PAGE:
The distance to nova V959 Mon from VLA imaging

J. D. Linford, V. A.R.M. Ribeiro, L. Chomiuk, T. Nelson, J. L. Sokoloski, M. P. Rupen, K. Mukai, T. J. O'Brien, A. J. Mioduszewski, J. Weston

Research output: Contribution to journalArticle

15 Citations (Scopus)

Abstract

Determining reliable distances to classical novae is a challenging but crucial step in deriving their ejected masses and explosion energetics. Here we combine radio expansion measurements from the Karl G. Jansky Very Large Array with velocities derived from optical spectra to estimate an expansion parallax for nova V959 Mon, the first nova discovered through its γ-ray emission. We spatially resolve the nova at frequencies of 4.5-36.5 GHz in nine different imaging epochs. The first five epochs cover the expansion of the ejecta from 2012 October to 2013 January, while the final four epochs span 2014 February-May. These observations correspond to days 126 through 199 and days 615 through 703 after the first detection of the nova. The images clearly show a non-spherical ejecta geometry. Utilizing ejecta velocities derived from three-dimensional modeling of optical spectroscopy, the radio expansion implies a distance between 0.9 ± 0.2 and 2.2 ± 0.4 kpc, with a most probable distance of 1.4 ± 0.4 kpc. This distance implies a γ-ray luminosity of erg s-1, which is much less than the prototype γ-ray-detected nova, V407 Cyg, possibly due to the lack of a red giant companion in the V959 Mon system. V959 Mon also has a much lower γ-ray luminosity than other classical novae detected in γ-rays to date, indicating a range of at least a factor of 10 in the γ-ray luminosities for these explosions.

Original languageEnglish
Article number136
JournalAstrophysical Journal
Volume805
Issue number2
DOIs
Publication statusPublished - Jun 1 2015

Fingerprint

ejecta
rays
explosion
radio
novae
three-dimensional modeling
expansion
luminosity
time measurement
erg
explosions
energetics
spectroscopy
geometry
Very Large Array (VLA)
parallax
optical spectrum
prototypes
estimates

All Science Journal Classification (ASJC) codes

  • Astronomy and Astrophysics
  • Space and Planetary Science

Cite this

Linford, J. D., Ribeiro, V. A. R. M., Chomiuk, L., Nelson, T., Sokoloski, J. L., Rupen, M. P., ... Weston, J. (2015). The distance to nova V959 Mon from VLA imaging. Astrophysical Journal, 805(2), [136]. https://doi.org/10.1088/0004-637X/805/2/136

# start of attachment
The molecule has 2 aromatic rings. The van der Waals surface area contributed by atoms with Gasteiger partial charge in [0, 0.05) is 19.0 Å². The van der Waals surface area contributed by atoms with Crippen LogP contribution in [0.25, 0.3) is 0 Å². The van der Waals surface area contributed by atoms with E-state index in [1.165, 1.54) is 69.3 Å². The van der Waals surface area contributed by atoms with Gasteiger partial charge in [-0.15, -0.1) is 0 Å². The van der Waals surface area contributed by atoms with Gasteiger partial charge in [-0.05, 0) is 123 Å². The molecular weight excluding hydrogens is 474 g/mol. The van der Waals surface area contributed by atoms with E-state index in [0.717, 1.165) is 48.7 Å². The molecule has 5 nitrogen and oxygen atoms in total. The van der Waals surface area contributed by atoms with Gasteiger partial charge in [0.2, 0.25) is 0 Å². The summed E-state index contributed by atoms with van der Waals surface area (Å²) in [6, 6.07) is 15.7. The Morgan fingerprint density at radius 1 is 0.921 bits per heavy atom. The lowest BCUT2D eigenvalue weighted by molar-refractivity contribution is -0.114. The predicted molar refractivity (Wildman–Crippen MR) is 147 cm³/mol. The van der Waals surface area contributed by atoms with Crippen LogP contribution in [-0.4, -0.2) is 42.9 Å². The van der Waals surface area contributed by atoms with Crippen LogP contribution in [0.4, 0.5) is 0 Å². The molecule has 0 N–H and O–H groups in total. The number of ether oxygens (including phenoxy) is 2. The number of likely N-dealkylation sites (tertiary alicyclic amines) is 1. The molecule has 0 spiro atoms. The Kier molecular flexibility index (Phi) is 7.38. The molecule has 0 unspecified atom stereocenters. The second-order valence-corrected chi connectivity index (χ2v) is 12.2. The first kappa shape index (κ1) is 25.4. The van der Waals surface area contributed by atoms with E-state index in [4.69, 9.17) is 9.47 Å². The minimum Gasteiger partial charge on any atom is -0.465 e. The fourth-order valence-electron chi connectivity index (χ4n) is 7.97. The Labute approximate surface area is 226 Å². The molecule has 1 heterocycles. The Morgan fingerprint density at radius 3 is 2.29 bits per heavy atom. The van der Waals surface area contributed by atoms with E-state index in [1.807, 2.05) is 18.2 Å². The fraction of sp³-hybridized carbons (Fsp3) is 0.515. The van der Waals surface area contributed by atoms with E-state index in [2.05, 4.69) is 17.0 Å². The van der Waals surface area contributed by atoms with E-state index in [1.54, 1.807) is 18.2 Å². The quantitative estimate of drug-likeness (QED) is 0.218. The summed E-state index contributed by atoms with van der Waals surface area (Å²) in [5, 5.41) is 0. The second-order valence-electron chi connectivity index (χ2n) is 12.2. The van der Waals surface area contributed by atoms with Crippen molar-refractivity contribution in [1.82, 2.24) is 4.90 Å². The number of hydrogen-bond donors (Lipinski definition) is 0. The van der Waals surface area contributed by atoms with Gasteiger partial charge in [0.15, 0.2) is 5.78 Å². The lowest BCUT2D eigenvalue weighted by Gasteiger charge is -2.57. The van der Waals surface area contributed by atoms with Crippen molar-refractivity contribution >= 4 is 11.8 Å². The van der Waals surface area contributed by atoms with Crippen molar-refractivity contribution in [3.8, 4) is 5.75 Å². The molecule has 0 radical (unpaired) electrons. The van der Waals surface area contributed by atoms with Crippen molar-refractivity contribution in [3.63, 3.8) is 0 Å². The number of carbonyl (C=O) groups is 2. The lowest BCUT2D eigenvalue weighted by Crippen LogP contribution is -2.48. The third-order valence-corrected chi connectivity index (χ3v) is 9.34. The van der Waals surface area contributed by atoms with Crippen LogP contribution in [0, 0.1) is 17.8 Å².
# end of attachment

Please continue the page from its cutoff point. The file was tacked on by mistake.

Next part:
Linford, J. D. ; Ribeiro, V. A.R.M. ; Chomiuk, L. ; Nelson, T. ; Sokoloski, J. L. ; Rupen, M. P. ; Mukai, K. ; O'Brien, T. J. ; Mioduszewski, A. J. ; Weston, J. / The distance to nova V959 Mon from VLA imaging. In: Astrophysical Journal. 2015 ; Vol. 805, No. 2.
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Linford, JD, Ribeiro, VARM, Chomiuk, L, Nelson, T, Sokoloski, JL, Rupen, MP, Mukai, K, O'Brien, TJ, Mioduszewski, AJ & Weston, J 2015, 'The distance to nova V959 Mon from VLA imaging', Astrophysical Journal, vol. 805, no. 2, 136. https://doi.org/10.1088/0004-637X/805/2/136

The distance to nova V959 Mon from VLA imaging. / Linford, J. D.; Ribeiro, V. A.R.M.; Chomiuk, L.; Nelson, T.; Sokoloski, J. L.; Rupen, M. P.; Mukai, K.; O'Brien, T. J.; Mioduszewski, A. J.; Weston, J.

In: Astrophysical Journal, Vol. 805, No. 2, 136, 01.06.2015.

Research output: Contribution to journalArticle

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AU - Nelson, T.

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N2 - Determining reliable distances to classical novae is a challenging but crucial step in deriving their ejected masses and explosion energetics. Here we combine radio expansion measurements from the Karl G. Jansky Very Large Array with velocities derived from optical spectra to estimate an expansion parallax for nova V959 Mon, the first nova discovered through its γ-ray emission. We spatially resolve the nova at frequencies of 4.5-36.5 GHz in nine different imaging epochs. The first five epochs cover the expansion of the ejecta from 2012 October to 2013 January, while the final four epochs span 2014 February-May. These observations correspond to days 126 through 199 and days 615 through 703 after the first detection of the nova. The images clearly show a non-spherical ejecta geometry. Utilizing ejecta velocities derived from three-dimensional modeling of optical spectroscopy, the radio expansion implies a distance between 0.9 ± 0.2 and 2.2 ± 0.4 kpc, with a most probable distance of 1.4 ± 0.4 kpc. This distance implies a γ-ray luminosity of erg s-1, which is much less than the prototype γ-ray-detected nova, V407 Cyg, possibly due to the lack of a red giant companion in the V959 Mon system. V959 Mon also has a much lower γ-ray luminosity than other classical novae detected in γ-rays to date, indicating a range of at least a factor of 10 in the γ-ray luminosities for these explosions.

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Linford JD, Ribeiro VARM, Chomiuk L, Nelson T, Sokoloski JL, Rupen MP et al. The distance to nova V959 Mon from VLA imaging. Astrophysical Journal. 2015 Jun 1;805(2). 136. https://doi.org/10.1088/0004-637X/805/2/136